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Quinnipiac 4, St. Cloud State 1

Quinnipiac moves on to Frozen Four title game

Kellen Jones leads the bench-long celebration after his second-period goal restored Quinnipiac’s three-goal cushion over St. Cloud State.

justin k. aller/getty images

Kellen Jones leads the bench-long celebration after his second-period goal restored Quinnipiac’s three-goal cushion over St. Cloud State.

PITTSBURGH — Their Nutmeg State brethren had just knocked off UMass-Lowell in the first Frozen Four semi­final, and the Quinnipiac Bobcats were not to be outdone.

So they got to work on making it an all-Connecticut final.

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Immediately.

Just 1:49 into their game — seven seconds after St. Cloud State’s Joey Benik had been called for hooking — Quinnipiac had already taken the lead.

By the first break, Quinnipiac was up by three goals, and was on its way to a justification of its No. 1 ranking with a spot in the national championship game.

By the end of the game, it was Quinnipiac, 4-1, with the second and third periods seemingly mere formalities as Bobcats goalie Eric Hartzell justified all his genius in the regular season with a masterful performance.

Quinnipiac’s win gives rise to an odd pairing in Saturday night’s final. Quinnipiac (30-7-5), the top team in the country, against Yale (21-12-3), a team that squeaked into the tournament, in an all-ECAC final.

And that left the large contingent of yellow-clad fans chanting, “One more game,” as the buzzer sounded at the Consol Energy Center.

Part of the quick start for Quinnipiac could, perhaps, be traced back to coach Rand Pecknold’s pregame speech. Knowing that the first game might go into overtime, Pecknold covered that, worked around that. And so Quinnipiac came out ready.

“I thought we used it to our advantage,” Pecknold said. “I said we need to be prepared for that. We’re a veteran team. We have great character. We handle adversity well. And we needed to jump St. Cloud.”

They did.

“I don’t know if they came out buzzing and we came out flat-footed,” St. Cloud’s Drew LeBlanc said. “We come out different, it’s a different game.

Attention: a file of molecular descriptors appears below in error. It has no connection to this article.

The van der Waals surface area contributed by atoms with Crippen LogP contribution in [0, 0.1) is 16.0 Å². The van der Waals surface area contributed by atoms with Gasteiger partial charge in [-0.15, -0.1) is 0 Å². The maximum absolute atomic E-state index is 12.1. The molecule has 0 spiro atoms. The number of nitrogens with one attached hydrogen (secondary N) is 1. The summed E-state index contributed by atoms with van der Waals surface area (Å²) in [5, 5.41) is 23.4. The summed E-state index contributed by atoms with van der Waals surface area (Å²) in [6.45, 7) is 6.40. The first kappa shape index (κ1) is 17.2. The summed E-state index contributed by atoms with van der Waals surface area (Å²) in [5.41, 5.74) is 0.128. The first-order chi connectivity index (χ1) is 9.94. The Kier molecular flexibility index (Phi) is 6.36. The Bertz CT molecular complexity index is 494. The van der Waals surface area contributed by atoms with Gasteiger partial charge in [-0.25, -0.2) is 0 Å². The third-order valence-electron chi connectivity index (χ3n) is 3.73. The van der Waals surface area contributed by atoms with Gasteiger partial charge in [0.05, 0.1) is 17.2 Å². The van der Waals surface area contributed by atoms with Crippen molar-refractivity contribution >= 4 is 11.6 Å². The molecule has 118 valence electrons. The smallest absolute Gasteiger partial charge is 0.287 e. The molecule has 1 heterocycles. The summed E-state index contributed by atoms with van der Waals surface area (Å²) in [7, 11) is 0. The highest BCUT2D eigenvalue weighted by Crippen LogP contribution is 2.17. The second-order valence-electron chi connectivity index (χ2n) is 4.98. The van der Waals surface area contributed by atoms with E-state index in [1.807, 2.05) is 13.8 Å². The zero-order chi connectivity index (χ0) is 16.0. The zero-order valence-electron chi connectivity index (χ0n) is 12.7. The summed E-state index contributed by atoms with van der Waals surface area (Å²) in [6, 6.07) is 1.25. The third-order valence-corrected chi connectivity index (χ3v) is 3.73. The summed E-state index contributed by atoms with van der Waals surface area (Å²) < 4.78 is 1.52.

“Give them credit, they must have handled it better than us. They came out flying. We came out flat.”

That all started with Jordan Samuels-Thomas coming around the left side of the goal, and throwing the puck into the crease on the power play. It went off the skate of goalie Ryan Faragher and in for Samuels-Thomas’s 17th goal of the season.

“I just wanted to come out there and just get right to my game,” Samuels-Thomas said. “Be strong on the walls, be strong around the net. Kind of set the pace.”

Samuels-Thomas was again part of the second goal, the puck going from him to Ben Arnt at 5:07. And then it was Jeremy Langlois scoring off a rebound at 11:19, off a shot by Zach Davies, giving his team its third score just after Quinnipiac had finished killing a penalty.

The Bobcats had scored on three of their first five shots.

“I think we’d do anything to replay the first 10 minutes of the hockey game,” St. Cloud coach Bob Motzko said.

It wasn’t just the scoring. It was a tribute to Hobey Baker award finalist Hartzell — who now has a 1.53 goals against average — that his team remained up against the second-ranked scoring offense, which includes fellow Hobey Baker finalist LeBlanc.

“I thought Hartzell was great again,” Pecknold said. “I thought he was the best player on the ice tonight. You saw why Hartzell is in the Hobey Baker hat trick right now.”

Hartzell turned away 13 shots in the opening period, with the Huskies having some excellent chances they couldn’t convert. There was an especially active power play five minutes into the second period, in which Hartzell got pummeled — and didn’t budge.

But the goaltender finally broke just after that power play ended, with Benik converting from the left side of the goal at 6:25. That was all, though, with Hartzell stopping the other 33 shots he faced.

Quinnipiac got it back, with Kellen Jones going in alone on Faragher at 14:31 of the second period for his 13th goal of the season.

Overall, though, despite that brief lapse, Hartzell spent the evening demonstrating just how good he can be the day before he will find out if he’s won college hockey’s top honor.

And, because of that, Quinnipiac is headed to the final, with the chance to win the school’s first title.

“We might not have the most talent in the country, but I think we are the best team,” Pecknold said. “Now we need to go and prove it.”

Amalie Benjamin can be reached at abenjamin@globe.com. Follow her on Twitter @amaliebenjamin.

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